Dancer Upstairs

Dancer Upstairs

Director: John Malkovich

Cast: Javier Bardem, Juan Diego Botto, Laura Morante

     
 

John Malkovich's intelligent, talky and ultimately slow directorial debut The Dancer Upstairs comes to DVD. As is often the case with smaller, independent, or "arty" films, the DVD release will no doubt give this title more life than it received in the theaters. This picture, framed at 1.85:1 and anamorphic, is the strong point of the DVD. It's a verySee more details below

Overview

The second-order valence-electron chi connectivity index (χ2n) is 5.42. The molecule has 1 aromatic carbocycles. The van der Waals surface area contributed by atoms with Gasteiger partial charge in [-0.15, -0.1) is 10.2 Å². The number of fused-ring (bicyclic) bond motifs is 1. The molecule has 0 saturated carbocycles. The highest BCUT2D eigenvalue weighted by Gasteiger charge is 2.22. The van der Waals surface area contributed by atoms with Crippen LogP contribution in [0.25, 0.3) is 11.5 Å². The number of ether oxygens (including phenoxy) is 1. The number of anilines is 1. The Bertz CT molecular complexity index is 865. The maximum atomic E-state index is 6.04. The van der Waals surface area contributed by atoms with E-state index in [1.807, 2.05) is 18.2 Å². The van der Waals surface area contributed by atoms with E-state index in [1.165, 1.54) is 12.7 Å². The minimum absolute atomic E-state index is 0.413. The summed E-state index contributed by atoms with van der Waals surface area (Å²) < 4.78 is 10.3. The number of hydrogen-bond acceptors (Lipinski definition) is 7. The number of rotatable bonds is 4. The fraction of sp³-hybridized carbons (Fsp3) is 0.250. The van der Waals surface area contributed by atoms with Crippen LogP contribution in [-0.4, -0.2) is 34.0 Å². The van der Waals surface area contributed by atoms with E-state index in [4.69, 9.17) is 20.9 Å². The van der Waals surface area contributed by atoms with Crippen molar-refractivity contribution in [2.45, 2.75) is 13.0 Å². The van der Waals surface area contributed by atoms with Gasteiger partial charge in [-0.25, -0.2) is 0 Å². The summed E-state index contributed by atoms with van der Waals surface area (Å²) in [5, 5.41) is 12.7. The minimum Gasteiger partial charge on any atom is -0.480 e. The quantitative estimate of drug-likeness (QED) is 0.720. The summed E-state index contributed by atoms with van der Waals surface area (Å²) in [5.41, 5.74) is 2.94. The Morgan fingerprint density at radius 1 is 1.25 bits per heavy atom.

John Malkovich's intelligent, talky and ultimately slow directorial debut The Dancer Upstairs comes to DVD. As is often the case with smaller, independent, or "arty" films, the DVD release will no doubt give this title more life than it received in the theaters. This picture, framed at 1.85:1 and anamorphic, is the strong point of the DVD. It's a very natural-looking image, and while never flashy, translates wonderfully from the original source. Flesh tones are beautiful and detail is constantly strong. The darker scenes occasionally show some breakdown, but it's never enough to be a distraction to a fine presentation. The sound, a 5.1 English Dolby Digital track, is generally centered up front, but there are moments when the surrounds jump in, primarily with the use of the music in the soundtrack and some sound effects. Overall though, this is a standard audio arrangement. Malkovich's choice to use Latin American actors who can speak English, however, means that the subtitle option sometimes comes in handy. The extras aren't extensive, but still offer a few bright moments. A four-minute Sundance Channel spot on Malkovich is too short to be noteworthy, but a far longer featurette on the making of the film, with interviews primarily from Javier Bardem and author/screenwriter Nicholas Shakespeare, fares better. Along with the theatrical trailer for this film and In America, the high point of the supplements is a scene-specific commentary track from Malkovich and Bardem filled with production information and a surprising amount of humor. Although Malkovich takes the lead, Bardem has plenty to contribute, and it's one of the better tracks.